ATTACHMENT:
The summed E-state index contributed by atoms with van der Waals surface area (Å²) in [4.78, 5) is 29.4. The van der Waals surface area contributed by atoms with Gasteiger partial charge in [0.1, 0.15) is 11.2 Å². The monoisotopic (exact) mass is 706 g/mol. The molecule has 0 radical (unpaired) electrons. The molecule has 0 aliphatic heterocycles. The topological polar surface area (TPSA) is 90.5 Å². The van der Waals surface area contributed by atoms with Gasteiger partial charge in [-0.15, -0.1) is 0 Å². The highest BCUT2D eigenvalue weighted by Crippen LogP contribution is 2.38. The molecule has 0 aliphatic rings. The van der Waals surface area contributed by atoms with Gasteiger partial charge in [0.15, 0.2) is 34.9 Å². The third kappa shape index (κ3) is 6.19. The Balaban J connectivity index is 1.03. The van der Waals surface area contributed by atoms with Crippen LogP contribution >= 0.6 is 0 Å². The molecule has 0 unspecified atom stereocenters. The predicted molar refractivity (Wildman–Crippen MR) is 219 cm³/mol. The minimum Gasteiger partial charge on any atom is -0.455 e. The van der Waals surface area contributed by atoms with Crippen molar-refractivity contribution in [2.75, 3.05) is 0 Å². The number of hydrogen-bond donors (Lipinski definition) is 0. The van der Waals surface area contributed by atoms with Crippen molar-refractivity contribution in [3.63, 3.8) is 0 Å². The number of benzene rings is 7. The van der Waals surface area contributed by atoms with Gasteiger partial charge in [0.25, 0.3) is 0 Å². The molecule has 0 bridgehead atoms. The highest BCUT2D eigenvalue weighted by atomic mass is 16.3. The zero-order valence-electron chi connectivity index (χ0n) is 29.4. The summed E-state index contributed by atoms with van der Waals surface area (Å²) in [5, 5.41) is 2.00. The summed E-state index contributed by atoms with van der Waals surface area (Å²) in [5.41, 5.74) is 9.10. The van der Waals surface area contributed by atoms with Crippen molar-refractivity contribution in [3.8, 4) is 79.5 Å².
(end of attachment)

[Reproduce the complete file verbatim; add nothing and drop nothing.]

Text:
The summed E-state index contributed by atoms with van der Waals surface area (Å²) in [4.78, 5) is 29.4. The van der Waals surface area contributed by atoms with Gasteiger partial charge in [0.1, 0.15) is 11.2 Å². The monoisotopic (exact) mass is 706 g/mol. The molecule has 0 radical (unpaired) electrons. The molecule has 0 aliphatic heterocycles. The topological polar surface area (TPSA) is 90.5 Å². The van der Waals surface area contributed by atoms with Gasteiger partial charge in [-0.15, -0.1) is 0 Å². The highest BCUT2D eigenvalue weighted by Crippen LogP contribution is 2.38. The molecule has 0 aliphatic rings. The van der Waals surface area contributed by atoms with Gasteiger partial charge in [0.15, 0.2) is 34.9 Å². The third kappa shape index (κ3) is 6.19. The Balaban J connectivity index is 1.03. The van der Waals surface area contributed by atoms with Crippen LogP contribution >= 0.6 is 0 Å². The molecule has 0 unspecified atom stereocenters. The predicted molar refractivity (Wildman–Crippen MR) is 219 cm³/mol. The minimum Gasteiger partial charge on any atom is -0.455 e. The van der Waals surface area contributed by atoms with Crippen molar-refractivity contribution in [2.75, 3.05) is 0 Å². The number of hydrogen-bond donors (Lipinski definition) is 0. The van der Waals surface area contributed by atoms with Crippen molar-refractivity contribution in [3.63, 3.8) is 0 Å². The number of benzene rings is 7. The van der Waals surface area contributed by atoms with Gasteiger partial charge in [0.25, 0.3) is 0 Å². The molecule has 0 bridgehead atoms. The highest BCUT2D eigenvalue weighted by atomic mass is 16.3. The zero-order valence-electron chi connectivity index (χ0n) is 29.4. The summed E-state index contributed by atoms with van der Waals surface area (Å²) in [5, 5.41) is 2.00. The summed E-state index contributed by atoms with van der Waals surface area (Å²) in [5.41, 5.74) is 9.10. The van der Waals surface area contributed by atoms with Crippen molar-refractivity contribution in [3.8, 4) is 79.5 Å².